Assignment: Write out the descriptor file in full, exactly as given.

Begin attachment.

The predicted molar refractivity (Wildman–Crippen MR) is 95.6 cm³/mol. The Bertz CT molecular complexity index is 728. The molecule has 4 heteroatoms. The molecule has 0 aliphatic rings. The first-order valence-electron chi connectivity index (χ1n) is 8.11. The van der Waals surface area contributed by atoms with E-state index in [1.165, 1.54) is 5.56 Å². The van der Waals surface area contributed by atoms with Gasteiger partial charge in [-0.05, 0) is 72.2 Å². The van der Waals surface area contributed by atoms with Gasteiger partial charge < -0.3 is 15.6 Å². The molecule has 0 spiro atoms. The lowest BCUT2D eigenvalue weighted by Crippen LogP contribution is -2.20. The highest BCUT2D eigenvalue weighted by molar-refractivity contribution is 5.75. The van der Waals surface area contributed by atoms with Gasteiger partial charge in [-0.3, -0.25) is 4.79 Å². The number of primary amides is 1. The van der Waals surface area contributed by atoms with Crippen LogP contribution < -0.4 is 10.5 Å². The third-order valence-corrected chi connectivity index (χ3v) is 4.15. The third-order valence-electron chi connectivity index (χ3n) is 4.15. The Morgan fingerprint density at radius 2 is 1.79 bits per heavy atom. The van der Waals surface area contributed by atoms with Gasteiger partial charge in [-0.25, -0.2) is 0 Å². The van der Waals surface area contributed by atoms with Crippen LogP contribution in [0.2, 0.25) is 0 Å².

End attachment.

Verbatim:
The predicted molar refractivity (Wildman–Crippen MR) is 95.6 cm³/mol. The Bertz CT molecular complexity index is 728. The molecule has 4 heteroatoms. The molecule has 0 aliphatic rings. The first-order valence-electron chi connectivity index (χ1n) is 8.11. The van der Waals surface area contributed by atoms with E-state index in [1.165, 1.54) is 5.56 Å². The van der Waals surface area contributed by atoms with Gasteiger partial charge in [-0.05, 0) is 72.2 Å². The van der Waals surface area contributed by atoms with Gasteiger partial charge < -0.3 is 15.6 Å². The molecule has 0 spiro atoms. The lowest BCUT2D eigenvalue weighted by Crippen LogP contribution is -2.20. The highest BCUT2D eigenvalue weighted by molar-refractivity contribution is 5.75. The van der Waals surface area contributed by atoms with Gasteiger partial charge in [-0.3, -0.25) is 4.79 Å². The number of primary amides is 1. The van der Waals surface area contributed by atoms with Crippen LogP contribution < -0.4 is 10.5 Å². The third-order valence-corrected chi connectivity index (χ3v) is 4.15. The third-order valence-electron chi connectivity index (χ3n) is 4.15. The Morgan fingerprint density at radius 2 is 1.79 bits per heavy atom. The van der Waals surface area contributed by atoms with Gasteiger partial charge in [-0.25, -0.2) is 0 Å². The van der Waals surface area contributed by atoms with Crippen LogP contribution in [0.2, 0.25) is 0 Å².